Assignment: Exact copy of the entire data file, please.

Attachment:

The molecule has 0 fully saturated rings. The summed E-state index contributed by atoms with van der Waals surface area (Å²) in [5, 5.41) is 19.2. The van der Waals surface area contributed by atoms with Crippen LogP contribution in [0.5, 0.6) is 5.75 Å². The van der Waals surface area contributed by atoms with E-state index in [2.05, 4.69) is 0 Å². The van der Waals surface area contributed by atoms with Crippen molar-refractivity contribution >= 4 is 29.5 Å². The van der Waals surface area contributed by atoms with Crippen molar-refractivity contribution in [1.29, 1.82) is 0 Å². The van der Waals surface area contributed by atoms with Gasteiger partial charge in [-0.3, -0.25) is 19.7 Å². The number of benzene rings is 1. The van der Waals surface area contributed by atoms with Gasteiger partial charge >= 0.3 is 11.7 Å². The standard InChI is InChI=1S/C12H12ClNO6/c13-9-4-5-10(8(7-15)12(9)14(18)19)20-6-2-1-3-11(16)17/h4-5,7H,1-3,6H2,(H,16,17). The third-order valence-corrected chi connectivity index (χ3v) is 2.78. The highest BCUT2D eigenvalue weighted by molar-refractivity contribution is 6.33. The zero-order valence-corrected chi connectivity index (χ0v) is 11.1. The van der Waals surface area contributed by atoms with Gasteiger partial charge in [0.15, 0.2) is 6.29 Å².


The molecule has 0 fully saturated rings. The summed E-state index contributed by atoms with van der Waals surface area (Å²) in [5, 5.41) is 19.2. The van der Waals surface area contributed by atoms with Crippen LogP contribution in [0.5, 0.6) is 5.75 Å². The van der Waals surface area contributed by atoms with E-state index in [2.05, 4.69) is 0 Å². The van der Waals surface area contributed by atoms with Crippen molar-refractivity contribution >= 4 is 29.5 Å². The van der Waals surface area contributed by atoms with Crippen molar-refractivity contribution in [1.29, 1.82) is 0 Å². The van der Waals surface area contributed by atoms with Gasteiger partial charge in [-0.3, -0.25) is 19.7 Å². The number of benzene rings is 1. The van der Waals surface area contributed by atoms with Gasteiger partial charge >= 0.3 is 11.7 Å². The standard InChI is InChI=1S/C12H12ClNO6/c13-9-4-5-10(8(7-15)12(9)14(18)19)20-6-2-1-3-11(16)17/h4-5,7H,1-3,6H2,(H,16,17). The third-order valence-corrected chi connectivity index (χ3v) is 2.78. The highest BCUT2D eigenvalue weighted by molar-refractivity contribution is 6.33. The zero-order valence-corrected chi connectivity index (χ0v) is 11.1. The van der Waals surface area contributed by atoms with Gasteiger partial charge in [0.15, 0.2) is 6.29 Å².